There was a particular happiness in cheesecake that I missed. I was busy being a teenager who was branding her family annoying, dysfunctional and any other adjective that came rushing to mind. But it is exactly moments like this , when families sit around tables in silence to enjoy a meal, or a piece of dessert that memories are made. It is the stuff families are made off. It is what we take for granted as children, the love and safety of parents and the warmth of belonging together.
I had the same dream again…creamy silky cheesecake, Baba in my kitchen, mixing the ingredients, smiling at me. Sugar, cream cheese, butter, a dash of rum flavor, or vanilla, and eggs. He reminds me not to forget the juice of a half lemon and grated lemon peel. I hover around him, trying to register every move. But when I ask him questions, he does not answer. He just pours the batter into the pan, and opens the oven door. I reach out to help him, suddenly he is gone, he gets sucked into the darkness. I lose my footing and fall into the oven behind him. He disappears, and I come crashing into my bed…. The dream ends abruptly; I wake up sweaty, panting for air, with a blunt pain in my chest.
Decades after Baba’s cheesecake adventures met its abrupt end at the hands of multiple coronary thrombosis, I was blinded with bottomless grief and found myself in a state of perpetual hunger for hints of him in everything. I became acutely aware of all the similarities I share with him but never admitted to. So I embarked on a journey to recreate his cake in a desperate search for a hint of him in a bite.
My journey is ornate with endless failures. In my notebook, I enter one failed attempt after the other. One time the quark was too salty, another time, not enough sugar, the third time the consistency was all wrong, not dense enough, not creamy enough, too light, too airy, not enough vanilla, and the list goes on and on. My notebook reads like the hall of fame of failures and the disappointed looks on my siblings’ faces are trophies shining on its walls lustrously.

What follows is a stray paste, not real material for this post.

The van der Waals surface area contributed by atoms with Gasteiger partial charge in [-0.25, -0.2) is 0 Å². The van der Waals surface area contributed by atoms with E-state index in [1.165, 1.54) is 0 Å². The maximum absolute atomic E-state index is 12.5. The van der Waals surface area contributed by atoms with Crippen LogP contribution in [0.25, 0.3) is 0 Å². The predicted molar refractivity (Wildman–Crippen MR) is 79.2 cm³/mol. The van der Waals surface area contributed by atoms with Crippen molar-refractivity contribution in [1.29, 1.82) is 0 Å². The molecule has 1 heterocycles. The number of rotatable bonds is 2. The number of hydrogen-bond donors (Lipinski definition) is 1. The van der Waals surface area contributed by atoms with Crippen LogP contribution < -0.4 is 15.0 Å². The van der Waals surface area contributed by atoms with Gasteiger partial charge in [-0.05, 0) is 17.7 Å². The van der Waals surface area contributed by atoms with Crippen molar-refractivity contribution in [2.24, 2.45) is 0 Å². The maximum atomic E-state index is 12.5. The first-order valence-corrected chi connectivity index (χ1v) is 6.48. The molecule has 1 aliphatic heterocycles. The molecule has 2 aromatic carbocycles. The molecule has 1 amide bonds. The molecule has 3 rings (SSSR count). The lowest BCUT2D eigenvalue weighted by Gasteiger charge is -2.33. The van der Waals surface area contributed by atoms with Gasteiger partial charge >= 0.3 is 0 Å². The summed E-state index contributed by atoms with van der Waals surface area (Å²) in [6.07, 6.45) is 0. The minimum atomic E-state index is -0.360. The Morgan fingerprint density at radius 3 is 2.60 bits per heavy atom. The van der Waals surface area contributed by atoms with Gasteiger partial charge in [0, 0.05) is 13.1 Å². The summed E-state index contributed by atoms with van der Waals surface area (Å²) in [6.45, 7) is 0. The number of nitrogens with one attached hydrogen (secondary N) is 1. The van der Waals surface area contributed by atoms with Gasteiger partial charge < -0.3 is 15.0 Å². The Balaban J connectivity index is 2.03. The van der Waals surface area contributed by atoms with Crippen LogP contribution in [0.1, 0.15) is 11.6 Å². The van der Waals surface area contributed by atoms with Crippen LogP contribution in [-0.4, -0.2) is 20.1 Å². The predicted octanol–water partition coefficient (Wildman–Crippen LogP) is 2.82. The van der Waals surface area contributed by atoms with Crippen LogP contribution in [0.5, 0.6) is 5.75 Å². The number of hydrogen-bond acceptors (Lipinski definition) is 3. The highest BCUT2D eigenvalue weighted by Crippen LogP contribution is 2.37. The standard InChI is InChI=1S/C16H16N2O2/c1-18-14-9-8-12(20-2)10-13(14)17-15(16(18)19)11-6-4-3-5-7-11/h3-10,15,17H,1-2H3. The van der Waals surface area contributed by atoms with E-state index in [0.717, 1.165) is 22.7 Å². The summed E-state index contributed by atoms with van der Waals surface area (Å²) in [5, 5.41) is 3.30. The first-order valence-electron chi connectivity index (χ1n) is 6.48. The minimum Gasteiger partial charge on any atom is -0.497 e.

I regret not translating the recipe into English or Arabic. A continued pang of pain throbs against my heart that I never made the cake with him. He spent so much time with the children, yet we could never squeeze an afternoon to bake. Life always interrupted with a meeting or a phone call, or a sick child. I desperately wished I filmed him making it. Although my memories were as crystal clear as a glass ornament, they were devoid of color and sound. They receded into foggy compartments, there and not really there.
Many times I find myself remembering his wrinkled dark hands, opening the quark/labneh and pouring it into the food processor bowl. I imagine I am standing right beside him taking notes, talking to him. I see him smiling, answering my questions with scientific rigour. I think he would have loved this rare moment of attention from his eldest daughter. The. busy one, who resided comfortably in the distant Sunday dinners, occasional birthdays, Christmas Eves and Eid gatherings. Always busy, always on the run…
Often the images in my head are vivid that memory and imagination mix together, and become indiscernible. But one thing remains and perseveres, the cheesecake. The finer details of its flavors, the happiness it once brought and the particular sadness it now brings.
There is a particular sadness to cheesecake these days. One that persistently comes up in every attempt to recreate dad’s version and in the realization that to die means to not live. A painful recognition to come to is the mortality of our parents, the mortality of ourselves.
It is hard to imagine Baba not enjoying cheesecake. How fragile life is! How flimsy are its pleasures! We take them for granted, casting them aside as mundane and worldly, and only when death takes our loved ones, do we understand their preciousness.
My dad lived a full life with a successful career, a vibrant family with a wife who was equal parts homemaker and intellectual partner. A father who raised the bar high for his children, and never took any excuses. It is the fullness of his life that leaves behind an array of pain and memory. The more one lives, the more love there is to mourn.
All faiths and cultures believe that death leads to a better place. Does it? Or is this what mortals tell themselves to ease the pain of loss. On the eve of what would have been Baba’s 87th birthday, I can only pray that he is indeed in a better place where eternal peace and happiness envelope him warmly.
You are missed, Rest In Peace Baba